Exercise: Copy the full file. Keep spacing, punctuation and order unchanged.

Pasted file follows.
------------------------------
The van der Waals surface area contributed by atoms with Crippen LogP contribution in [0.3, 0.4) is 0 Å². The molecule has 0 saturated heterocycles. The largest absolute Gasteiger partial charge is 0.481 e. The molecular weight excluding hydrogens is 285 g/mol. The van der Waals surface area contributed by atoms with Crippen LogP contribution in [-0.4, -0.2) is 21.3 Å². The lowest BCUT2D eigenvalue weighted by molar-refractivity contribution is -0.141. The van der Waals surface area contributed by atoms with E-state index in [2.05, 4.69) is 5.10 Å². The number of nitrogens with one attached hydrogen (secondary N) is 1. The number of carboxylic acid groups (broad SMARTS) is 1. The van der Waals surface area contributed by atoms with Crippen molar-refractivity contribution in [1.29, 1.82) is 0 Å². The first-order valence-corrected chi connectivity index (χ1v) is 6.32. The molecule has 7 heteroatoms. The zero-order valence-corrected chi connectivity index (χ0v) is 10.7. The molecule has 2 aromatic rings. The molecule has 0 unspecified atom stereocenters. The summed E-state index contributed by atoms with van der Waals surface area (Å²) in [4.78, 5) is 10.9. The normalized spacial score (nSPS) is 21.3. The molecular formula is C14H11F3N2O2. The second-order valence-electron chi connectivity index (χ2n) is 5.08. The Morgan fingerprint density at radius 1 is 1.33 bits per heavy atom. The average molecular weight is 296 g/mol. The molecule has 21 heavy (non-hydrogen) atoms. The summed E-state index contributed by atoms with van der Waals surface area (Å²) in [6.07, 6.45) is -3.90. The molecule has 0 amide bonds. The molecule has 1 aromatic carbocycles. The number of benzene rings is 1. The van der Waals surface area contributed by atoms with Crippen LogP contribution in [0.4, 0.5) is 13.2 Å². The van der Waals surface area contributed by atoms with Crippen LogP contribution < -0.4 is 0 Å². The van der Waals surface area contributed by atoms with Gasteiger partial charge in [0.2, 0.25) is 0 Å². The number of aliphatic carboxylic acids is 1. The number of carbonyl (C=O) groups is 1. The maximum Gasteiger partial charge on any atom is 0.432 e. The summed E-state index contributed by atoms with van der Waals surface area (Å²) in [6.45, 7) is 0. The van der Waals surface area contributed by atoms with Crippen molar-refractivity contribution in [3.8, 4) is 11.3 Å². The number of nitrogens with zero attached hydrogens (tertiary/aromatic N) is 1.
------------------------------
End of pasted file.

The van der Waals surface area contributed by atoms with Crippen LogP contribution in [0.3, 0.4) is 0 Å². The molecule has 0 saturated heterocycles. The largest absolute Gasteiger partial charge is 0.481 e. The molecular weight excluding hydrogens is 285 g/mol. The van der Waals surface area contributed by atoms with Crippen LogP contribution in [-0.4, -0.2) is 21.3 Å². The lowest BCUT2D eigenvalue weighted by molar-refractivity contribution is -0.141. The van der Waals surface area contributed by atoms with E-state index in [2.05, 4.69) is 5.10 Å². The number of nitrogens with one attached hydrogen (secondary N) is 1. The number of carboxylic acid groups (broad SMARTS) is 1. The van der Waals surface area contributed by atoms with Crippen molar-refractivity contribution in [1.29, 1.82) is 0 Å². The first-order valence-corrected chi connectivity index (χ1v) is 6.32. The molecule has 7 heteroatoms. The zero-order valence-corrected chi connectivity index (χ0v) is 10.7. The molecule has 2 aromatic rings. The molecule has 0 unspecified atom stereocenters. The summed E-state index contributed by atoms with van der Waals surface area (Å²) in [4.78, 5) is 10.9. The normalized spacial score (nSPS) is 21.3. The molecular formula is C14H11F3N2O2. The second-order valence-electron chi connectivity index (χ2n) is 5.08. The Morgan fingerprint density at radius 1 is 1.33 bits per heavy atom. The average molecular weight is 296 g/mol. The molecule has 21 heavy (non-hydrogen) atoms. The summed E-state index contributed by atoms with van der Waals surface area (Å²) in [6.07, 6.45) is -3.90. The molecule has 0 amide bonds. The molecule has 1 aromatic carbocycles. The number of benzene rings is 1. The van der Waals surface area contributed by atoms with Crippen LogP contribution in [0.4, 0.5) is 13.2 Å². The van der Waals surface area contributed by atoms with Crippen LogP contribution < -0.4 is 0 Å². The van der Waals surface area contributed by atoms with Gasteiger partial charge in [0.2, 0.25) is 0 Å². The number of aliphatic carboxylic acids is 1. The number of carbonyl (C=O) groups is 1. The maximum Gasteiger partial charge on any atom is 0.432 e. The summed E-state index contributed by atoms with van der Waals surface area (Å²) in [6.45, 7) is 0. The van der Waals surface area contributed by atoms with Crippen molar-refractivity contribution in [3.8, 4) is 11.3 Å². The number of nitrogens with zero attached hydrogens (tertiary/aromatic N) is 1.